Wednesday, 28 July 2010

Things that make you go hmmmm.....

Continuing my list of 1001 authors and books you really need to read before you die, and let's face it I need to get a move on or it will end up taking me forever to complete it, my next choice (13) is something I read and mentioned last year!

Let The Right One In by John Ajvide Lindqvist is an alternative vampire tale translated from Swedish. Twelve year old Oscar is a loner who has few friends and is bullied at school when a new girl moves into the apartment next door. The pair quickly become play-mates but there is something strange about Eli far beyond the fact that she kind of smells funny or that she only appears at night. For Eli is not in fact a girl.....and Eli has been around for a lot longer than just twelve years....!

Gripping, scary and often quite nasty, this is the first debut horror novel in a long while to impress me and though the original language film based on this book is a little slow-going, a Hollywood remake is well on its way to completion. If you are looking for something different and more faithful to the vampire legend than say...Twilight for example, then this is for you!

Next in my list (14) are the Elvis Cole novels by Robert Crais. These Detective noir novels feature the wise-cracking Private Eye, Elvis Cole, whose office is adorned with Disney characters, and his silent but deadly partner, Joe Pike. Although I haven't read all the books in the series to date, I have read most of them and haven't found a bad one yet! Robert Crais' stand-alone book Hostage was made into a film starring Bruce Willis so some of you might have come across his work that way. Regardless, Robert Crais is an author you need to check out if you enjoy gritty crime novels and his Elvis Cole series particularly stands out!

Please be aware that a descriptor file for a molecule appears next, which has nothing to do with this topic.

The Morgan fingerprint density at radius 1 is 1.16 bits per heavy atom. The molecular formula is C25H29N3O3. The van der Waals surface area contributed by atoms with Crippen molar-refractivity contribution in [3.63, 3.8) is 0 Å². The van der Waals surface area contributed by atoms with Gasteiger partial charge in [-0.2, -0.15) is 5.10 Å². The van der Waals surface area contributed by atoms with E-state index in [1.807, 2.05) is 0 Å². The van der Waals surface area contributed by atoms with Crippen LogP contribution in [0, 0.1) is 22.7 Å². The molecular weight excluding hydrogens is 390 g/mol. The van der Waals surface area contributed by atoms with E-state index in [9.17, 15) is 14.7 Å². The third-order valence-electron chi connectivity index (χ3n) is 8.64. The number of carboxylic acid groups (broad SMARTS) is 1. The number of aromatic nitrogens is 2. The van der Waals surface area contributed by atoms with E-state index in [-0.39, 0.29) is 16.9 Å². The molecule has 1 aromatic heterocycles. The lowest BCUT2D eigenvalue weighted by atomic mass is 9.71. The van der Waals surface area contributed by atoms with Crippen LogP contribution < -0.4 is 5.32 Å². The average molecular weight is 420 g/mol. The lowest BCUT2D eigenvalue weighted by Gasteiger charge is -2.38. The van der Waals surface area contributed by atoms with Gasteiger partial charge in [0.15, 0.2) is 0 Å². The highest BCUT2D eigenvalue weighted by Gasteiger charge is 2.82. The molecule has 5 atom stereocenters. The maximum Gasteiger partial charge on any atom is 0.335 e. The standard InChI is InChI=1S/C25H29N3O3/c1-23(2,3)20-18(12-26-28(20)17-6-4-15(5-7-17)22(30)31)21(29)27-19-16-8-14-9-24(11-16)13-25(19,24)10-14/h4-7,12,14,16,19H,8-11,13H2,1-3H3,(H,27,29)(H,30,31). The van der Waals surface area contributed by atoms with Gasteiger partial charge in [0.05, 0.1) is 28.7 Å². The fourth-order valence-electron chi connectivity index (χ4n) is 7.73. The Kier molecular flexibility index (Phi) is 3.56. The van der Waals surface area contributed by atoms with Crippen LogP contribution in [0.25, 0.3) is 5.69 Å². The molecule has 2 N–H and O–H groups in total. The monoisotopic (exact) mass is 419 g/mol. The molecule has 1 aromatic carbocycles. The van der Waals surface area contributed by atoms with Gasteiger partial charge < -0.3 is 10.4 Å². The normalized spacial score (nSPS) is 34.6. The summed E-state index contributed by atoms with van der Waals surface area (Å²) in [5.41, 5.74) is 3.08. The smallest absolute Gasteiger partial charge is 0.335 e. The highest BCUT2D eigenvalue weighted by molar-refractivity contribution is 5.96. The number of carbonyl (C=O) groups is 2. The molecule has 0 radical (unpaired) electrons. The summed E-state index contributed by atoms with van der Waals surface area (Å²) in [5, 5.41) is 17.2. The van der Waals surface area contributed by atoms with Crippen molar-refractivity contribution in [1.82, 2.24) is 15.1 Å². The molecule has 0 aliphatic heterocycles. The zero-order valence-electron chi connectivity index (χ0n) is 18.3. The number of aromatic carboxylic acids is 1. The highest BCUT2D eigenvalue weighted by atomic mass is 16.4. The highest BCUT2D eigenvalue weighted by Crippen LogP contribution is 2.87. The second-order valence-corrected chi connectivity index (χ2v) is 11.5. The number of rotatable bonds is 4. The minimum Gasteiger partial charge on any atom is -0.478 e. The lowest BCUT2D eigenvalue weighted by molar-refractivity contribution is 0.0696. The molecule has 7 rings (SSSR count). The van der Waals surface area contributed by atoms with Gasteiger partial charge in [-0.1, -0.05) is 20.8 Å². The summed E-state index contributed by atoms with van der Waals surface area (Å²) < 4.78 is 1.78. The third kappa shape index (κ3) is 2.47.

Which brings me to my next choice for inclusion (15) which are the Quiller novels by Adam Hall. Much like the Elvis novels as mentioned above, I have yet to encounter a bad entry in the series which follows the misadventures of a British Secret Services Agent in his various missions overseas during the height of The Cold War. I know what you are thinking....you have heard it all before and that these books, many of which are now out of print, are just part of yet another spy series in the vein of James Bond but you would be wrong!  Quiller has no secret gadgets and no marvellous tricks at his disposal save for his own wits, ingenuity and his skill in martial arts. In many novels, he even refuses the use of a gun! Each novel is presented as a debrief report so there is little mention of anything not related to the mission in hand and very little is ever revealed about Quiller's personal life or relations. We don't even know Quiller's own name or the department for which he works which is always only ever described as a unit that doesn't officially exist. If Quiller gets into trouble, in most cases he is on his own  and the British Government will deny any connection to his involvement. In this way, this series is much more realistic and believable than most espionage thrillers in this genre! And that is why I wish to include them on my list! The books were due to be made into a film series but, due to arguments over rights etc, only The Quiller Memorandum has ever been made. If you have not seen it, it is well worth a watch but the books are a thousand times better!